Prospect League logo
|No. of teams||12|
|Most titles||3 Quincy Gems, West Virginia Miners|
|TV partner(s)||Prospect League TV|
|Official website||Prospect League|
The Prospect League is a collegiate summer baseball league comprising teams of college players from North America and beyond. All players in the league must have NCAA eligibility remaining in order to participate. So as to maintain their college eligibility, players are not paid. Beginning in 2012, the league added four games to the season, making a total of 60 games per team (30 home and 30 road).
- 1 League history
- 2 Members
- 3 Division and League Champions
- 4 Awards
- 5 References
- 6 External links
In 1963, the Central Illinois Collegiate League (CICL), the precursor league to the Prospect league, was formed as a charter member of the National Collegiate Athletic Association (NCAA) summer collegiate baseball program. The league existed under NCAA rules and guidance for 41 years. In 2005, the NCAA ended its official association with summer collegiate baseball; however, the CICL continued to preserve the amateur status of its member athletes by abiding by the rules and regulations of the National Alliance of College Summer Baseball (NACSB). In 2009, the CICL planned to expand to six teams by adding the Hannibal Cavemen, but in winter 2008, the league ownership voted for further expansion.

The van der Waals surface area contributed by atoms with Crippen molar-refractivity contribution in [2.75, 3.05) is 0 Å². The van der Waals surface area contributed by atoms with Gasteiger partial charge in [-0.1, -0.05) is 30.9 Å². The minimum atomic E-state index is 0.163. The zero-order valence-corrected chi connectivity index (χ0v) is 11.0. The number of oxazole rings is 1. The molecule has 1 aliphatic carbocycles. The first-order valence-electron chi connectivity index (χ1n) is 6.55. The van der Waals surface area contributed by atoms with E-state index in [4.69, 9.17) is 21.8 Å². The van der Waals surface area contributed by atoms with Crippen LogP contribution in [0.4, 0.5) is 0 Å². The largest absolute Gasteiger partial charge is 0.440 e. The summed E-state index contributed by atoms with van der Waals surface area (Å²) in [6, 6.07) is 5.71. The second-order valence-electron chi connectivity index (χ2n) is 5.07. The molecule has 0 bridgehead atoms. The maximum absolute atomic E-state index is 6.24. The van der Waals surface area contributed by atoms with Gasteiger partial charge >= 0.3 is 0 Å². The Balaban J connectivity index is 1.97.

Dr. Chris Hanners, owner of the Chillicothe franchise and one of the founders of the independent professional Frontier League, wanted to keep a Paints baseball team in Chillicothe. Dr. Hanners, Leo Trich, former Frontier league director of development; General Manager and majority owner of the Butler BlueSox, and Duke Ward, former owner of the Frontier League's Richmond Roosters worked with the ownership of the CICL to form the Prospect League.